Implementing severity-based field triage leads to faster treatment and less disability for stroke patients, according to late-breaking research presented recently at the Society of NeuroInterventional Surgery’s (SNIS) 19th annual meeting (25–29 July, Toronto, Canada).
These findings, which are now also published online in the Journal of NeuroInterventional Surgery, show that US states using field-based stroke severity triage as part of their Emergency Medical Systems (EMS) transport protocols give severe stroke patients more rapid access to specially trained neuroendovascular care teams and lifesaving thrombectomy procedures. In the study, “Long-term effect of field triage on times to endovascular treatment for emergent large vessel occlusion”, researchers compared stroke patients between two adjacent states over a 5.5-year span. Both states were served by a single Level 1 (comprehensive) stroke centre.
After matching the patients from the two regions based on distance to the Level 1 centre, the researchers found that time to treatment decreased by 55 minutes following implementation of severity-based triage. In contrast, there was no change in time to treatment in the adjacent region with traditional EMS protocols over 5.5 years, despite extensive efforts to improve workflow at referring hospitals. As a result, clinical outcomes at 90 days were significantly better in those patients who resided in the state with severity-based triage, compared with traditional EMS protocols.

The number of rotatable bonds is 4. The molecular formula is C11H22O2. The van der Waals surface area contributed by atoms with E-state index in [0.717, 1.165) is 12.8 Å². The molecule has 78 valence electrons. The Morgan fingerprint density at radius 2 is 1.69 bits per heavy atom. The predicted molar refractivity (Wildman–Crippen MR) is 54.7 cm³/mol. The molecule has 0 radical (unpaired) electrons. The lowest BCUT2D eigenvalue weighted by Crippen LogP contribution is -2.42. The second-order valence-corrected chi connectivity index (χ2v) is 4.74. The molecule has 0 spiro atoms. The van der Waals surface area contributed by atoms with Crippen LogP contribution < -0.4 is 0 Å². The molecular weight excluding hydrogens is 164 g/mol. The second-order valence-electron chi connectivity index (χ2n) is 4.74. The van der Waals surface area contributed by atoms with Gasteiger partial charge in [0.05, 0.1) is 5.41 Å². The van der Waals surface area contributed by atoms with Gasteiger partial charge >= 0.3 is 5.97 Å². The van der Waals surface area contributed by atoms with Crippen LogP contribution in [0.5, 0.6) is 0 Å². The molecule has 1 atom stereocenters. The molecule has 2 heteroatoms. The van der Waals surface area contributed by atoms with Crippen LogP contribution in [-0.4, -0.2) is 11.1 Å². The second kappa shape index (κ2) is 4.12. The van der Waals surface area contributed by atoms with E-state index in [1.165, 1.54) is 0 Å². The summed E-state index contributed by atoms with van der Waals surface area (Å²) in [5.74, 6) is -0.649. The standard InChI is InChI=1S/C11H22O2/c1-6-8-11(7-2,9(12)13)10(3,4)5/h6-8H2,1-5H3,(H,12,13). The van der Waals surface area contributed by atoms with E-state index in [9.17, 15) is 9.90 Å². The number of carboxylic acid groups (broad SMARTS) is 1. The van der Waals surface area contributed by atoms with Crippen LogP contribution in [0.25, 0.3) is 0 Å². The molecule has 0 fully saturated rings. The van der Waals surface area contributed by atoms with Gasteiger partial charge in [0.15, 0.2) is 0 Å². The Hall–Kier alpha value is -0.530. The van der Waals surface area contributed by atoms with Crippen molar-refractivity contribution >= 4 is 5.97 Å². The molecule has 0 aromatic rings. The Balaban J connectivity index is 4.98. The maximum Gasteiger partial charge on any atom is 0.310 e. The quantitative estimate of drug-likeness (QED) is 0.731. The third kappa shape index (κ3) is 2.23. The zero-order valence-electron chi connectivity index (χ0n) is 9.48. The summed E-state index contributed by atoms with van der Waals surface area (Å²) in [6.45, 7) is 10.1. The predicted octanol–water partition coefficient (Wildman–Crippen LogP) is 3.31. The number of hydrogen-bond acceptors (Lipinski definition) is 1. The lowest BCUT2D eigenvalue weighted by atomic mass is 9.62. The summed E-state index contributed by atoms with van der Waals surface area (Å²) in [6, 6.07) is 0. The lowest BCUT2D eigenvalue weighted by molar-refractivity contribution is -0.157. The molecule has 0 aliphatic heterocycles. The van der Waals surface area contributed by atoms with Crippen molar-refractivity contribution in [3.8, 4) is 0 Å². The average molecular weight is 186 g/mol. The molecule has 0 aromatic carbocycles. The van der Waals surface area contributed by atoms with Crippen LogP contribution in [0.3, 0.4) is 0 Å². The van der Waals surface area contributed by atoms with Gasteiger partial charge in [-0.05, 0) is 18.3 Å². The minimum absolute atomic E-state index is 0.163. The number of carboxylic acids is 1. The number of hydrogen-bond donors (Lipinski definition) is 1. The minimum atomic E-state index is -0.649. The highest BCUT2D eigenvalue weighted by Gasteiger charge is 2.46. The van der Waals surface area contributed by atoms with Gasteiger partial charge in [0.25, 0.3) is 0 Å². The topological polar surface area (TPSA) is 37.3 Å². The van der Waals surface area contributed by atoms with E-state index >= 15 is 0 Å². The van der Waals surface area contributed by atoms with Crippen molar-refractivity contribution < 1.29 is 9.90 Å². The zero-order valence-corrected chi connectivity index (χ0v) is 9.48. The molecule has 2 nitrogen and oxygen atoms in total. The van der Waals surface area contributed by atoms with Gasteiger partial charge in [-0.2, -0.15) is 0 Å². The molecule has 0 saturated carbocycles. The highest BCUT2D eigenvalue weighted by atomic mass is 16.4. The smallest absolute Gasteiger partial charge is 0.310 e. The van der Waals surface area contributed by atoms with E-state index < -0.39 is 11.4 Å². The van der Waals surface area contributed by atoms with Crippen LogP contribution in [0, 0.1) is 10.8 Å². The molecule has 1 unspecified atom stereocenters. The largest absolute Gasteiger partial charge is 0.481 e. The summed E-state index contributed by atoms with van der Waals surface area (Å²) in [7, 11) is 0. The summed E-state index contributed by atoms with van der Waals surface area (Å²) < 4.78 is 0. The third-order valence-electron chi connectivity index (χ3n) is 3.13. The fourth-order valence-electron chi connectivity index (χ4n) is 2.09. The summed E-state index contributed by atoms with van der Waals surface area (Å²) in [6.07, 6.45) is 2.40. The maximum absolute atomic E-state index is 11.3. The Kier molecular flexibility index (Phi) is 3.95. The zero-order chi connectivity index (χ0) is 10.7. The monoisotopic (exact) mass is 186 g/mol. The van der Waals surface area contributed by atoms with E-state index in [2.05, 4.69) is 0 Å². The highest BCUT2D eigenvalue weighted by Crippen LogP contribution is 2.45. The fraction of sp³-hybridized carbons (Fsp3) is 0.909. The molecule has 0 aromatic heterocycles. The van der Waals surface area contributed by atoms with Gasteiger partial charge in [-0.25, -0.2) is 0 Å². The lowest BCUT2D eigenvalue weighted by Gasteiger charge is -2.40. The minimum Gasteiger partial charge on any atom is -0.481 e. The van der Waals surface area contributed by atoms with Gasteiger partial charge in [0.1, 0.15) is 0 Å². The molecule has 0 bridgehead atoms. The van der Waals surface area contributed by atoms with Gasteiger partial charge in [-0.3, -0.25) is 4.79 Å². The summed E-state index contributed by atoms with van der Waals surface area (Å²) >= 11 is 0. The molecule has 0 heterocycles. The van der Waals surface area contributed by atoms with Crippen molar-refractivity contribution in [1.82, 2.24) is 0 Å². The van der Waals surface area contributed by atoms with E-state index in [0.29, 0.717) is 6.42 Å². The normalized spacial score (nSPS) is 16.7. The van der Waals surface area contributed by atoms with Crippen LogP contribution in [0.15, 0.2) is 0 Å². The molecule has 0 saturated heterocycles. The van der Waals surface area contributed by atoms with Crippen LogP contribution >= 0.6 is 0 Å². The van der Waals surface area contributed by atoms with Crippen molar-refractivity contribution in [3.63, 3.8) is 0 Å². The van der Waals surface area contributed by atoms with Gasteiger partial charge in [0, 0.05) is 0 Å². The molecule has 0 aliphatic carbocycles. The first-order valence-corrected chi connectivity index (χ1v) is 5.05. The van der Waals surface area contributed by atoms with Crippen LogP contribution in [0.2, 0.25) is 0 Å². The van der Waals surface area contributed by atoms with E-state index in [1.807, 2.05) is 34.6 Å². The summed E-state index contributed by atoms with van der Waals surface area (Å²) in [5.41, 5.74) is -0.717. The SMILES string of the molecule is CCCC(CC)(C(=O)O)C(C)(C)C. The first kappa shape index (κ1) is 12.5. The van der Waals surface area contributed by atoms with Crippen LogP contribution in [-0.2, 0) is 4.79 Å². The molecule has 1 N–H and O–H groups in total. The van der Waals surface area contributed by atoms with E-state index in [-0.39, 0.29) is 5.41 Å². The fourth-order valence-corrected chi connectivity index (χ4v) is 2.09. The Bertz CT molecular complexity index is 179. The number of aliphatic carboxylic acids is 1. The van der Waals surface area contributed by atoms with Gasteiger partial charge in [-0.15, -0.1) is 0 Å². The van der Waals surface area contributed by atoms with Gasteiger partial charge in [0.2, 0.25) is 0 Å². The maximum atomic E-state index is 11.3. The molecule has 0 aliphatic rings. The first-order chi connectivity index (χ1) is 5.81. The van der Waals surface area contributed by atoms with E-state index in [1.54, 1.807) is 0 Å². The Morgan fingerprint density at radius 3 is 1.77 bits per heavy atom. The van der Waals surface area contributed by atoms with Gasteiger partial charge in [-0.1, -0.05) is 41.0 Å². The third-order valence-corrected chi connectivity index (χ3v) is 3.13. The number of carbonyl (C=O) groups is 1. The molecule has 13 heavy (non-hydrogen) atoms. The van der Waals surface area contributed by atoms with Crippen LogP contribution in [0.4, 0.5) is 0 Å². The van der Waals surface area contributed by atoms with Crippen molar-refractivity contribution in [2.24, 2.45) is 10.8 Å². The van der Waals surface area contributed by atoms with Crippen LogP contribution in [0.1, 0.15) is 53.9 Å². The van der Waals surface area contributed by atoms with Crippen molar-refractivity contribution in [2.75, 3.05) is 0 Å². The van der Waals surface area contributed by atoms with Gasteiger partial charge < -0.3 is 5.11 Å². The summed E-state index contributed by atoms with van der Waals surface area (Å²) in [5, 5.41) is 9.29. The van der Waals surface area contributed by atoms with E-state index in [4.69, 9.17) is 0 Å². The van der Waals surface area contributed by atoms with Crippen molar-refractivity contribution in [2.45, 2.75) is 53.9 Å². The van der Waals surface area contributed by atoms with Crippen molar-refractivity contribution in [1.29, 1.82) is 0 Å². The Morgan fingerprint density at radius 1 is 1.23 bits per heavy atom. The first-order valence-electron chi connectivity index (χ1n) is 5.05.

“The time lost in transfer from the nearest hospital to the best-equipped facility clearly jeopardises a patient’s chance of recovery,” said Mahesh Jayaraman (Brown University/Rhode Island Hospital, Providence, USA), lead author of the study, who also presented these findings at SNIS 2022. “We hope this research persuades state governments to take a close look at their stroke care protocols and implement changes to improve triage and transport.”
Like trauma, stroke is time-sensitive—and previous studies have shown that, when patients are taken to a slightly more distant facility that is better equipped to treat them (a Level 1 stroke centre), rather than simply going to the closest facility, they have been found to undergo the appropriate care more quickly and have less disability at 90 days after their stroke. The researchers believe this new study confirms the previous results and shows just how critical changing EMS protocols are to a patient’s survival.